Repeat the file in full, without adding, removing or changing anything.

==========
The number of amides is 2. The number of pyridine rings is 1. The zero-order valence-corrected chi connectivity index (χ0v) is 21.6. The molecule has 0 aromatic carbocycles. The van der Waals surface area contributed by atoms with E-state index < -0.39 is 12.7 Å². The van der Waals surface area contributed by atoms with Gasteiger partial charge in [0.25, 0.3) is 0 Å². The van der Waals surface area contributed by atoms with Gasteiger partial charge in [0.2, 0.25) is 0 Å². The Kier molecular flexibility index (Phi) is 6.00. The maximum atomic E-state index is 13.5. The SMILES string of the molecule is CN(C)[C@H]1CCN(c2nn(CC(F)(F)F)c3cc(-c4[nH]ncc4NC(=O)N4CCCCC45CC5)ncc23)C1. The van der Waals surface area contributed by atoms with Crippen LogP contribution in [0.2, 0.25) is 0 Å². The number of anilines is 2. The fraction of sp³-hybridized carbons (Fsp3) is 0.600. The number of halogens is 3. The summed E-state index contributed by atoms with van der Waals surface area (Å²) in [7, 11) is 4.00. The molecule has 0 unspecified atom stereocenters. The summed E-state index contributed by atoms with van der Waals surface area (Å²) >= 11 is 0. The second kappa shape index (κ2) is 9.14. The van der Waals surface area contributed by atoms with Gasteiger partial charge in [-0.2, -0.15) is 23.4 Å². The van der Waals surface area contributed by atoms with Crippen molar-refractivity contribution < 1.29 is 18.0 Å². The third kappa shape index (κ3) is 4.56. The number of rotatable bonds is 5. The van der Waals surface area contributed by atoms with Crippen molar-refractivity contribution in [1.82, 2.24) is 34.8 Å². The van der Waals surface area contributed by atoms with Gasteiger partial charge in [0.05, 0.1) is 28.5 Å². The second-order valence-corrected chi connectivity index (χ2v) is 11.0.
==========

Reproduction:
The number of amides is 2. The number of pyridine rings is 1. The zero-order valence-corrected chi connectivity index (χ0v) is 21.6. The molecule has 0 aromatic carbocycles. The van der Waals surface area contributed by atoms with E-state index < -0.39 is 12.7 Å². The van der Waals surface area contributed by atoms with Gasteiger partial charge in [0.25, 0.3) is 0 Å². The van der Waals surface area contributed by atoms with Gasteiger partial charge in [0.2, 0.25) is 0 Å². The Kier molecular flexibility index (Phi) is 6.00. The maximum atomic E-state index is 13.5. The SMILES string of the molecule is CN(C)[C@H]1CCN(c2nn(CC(F)(F)F)c3cc(-c4[nH]ncc4NC(=O)N4CCCCC45CC5)ncc23)C1. The van der Waals surface area contributed by atoms with Crippen LogP contribution in [0.2, 0.25) is 0 Å². The number of anilines is 2. The fraction of sp³-hybridized carbons (Fsp3) is 0.600. The number of halogens is 3. The summed E-state index contributed by atoms with van der Waals surface area (Å²) in [7, 11) is 4.00. The molecule has 0 unspecified atom stereocenters. The summed E-state index contributed by atoms with van der Waals surface area (Å²) >= 11 is 0. The second kappa shape index (κ2) is 9.14. The van der Waals surface area contributed by atoms with Gasteiger partial charge in [-0.2, -0.15) is 23.4 Å². The van der Waals surface area contributed by atoms with Crippen molar-refractivity contribution < 1.29 is 18.0 Å². The third kappa shape index (κ3) is 4.56. The number of rotatable bonds is 5. The van der Waals surface area contributed by atoms with Crippen molar-refractivity contribution in [1.82, 2.24) is 34.8 Å². The van der Waals surface area contributed by atoms with Gasteiger partial charge in [0.05, 0.1) is 28.5 Å². The second-order valence-corrected chi connectivity index (χ2v) is 11.0.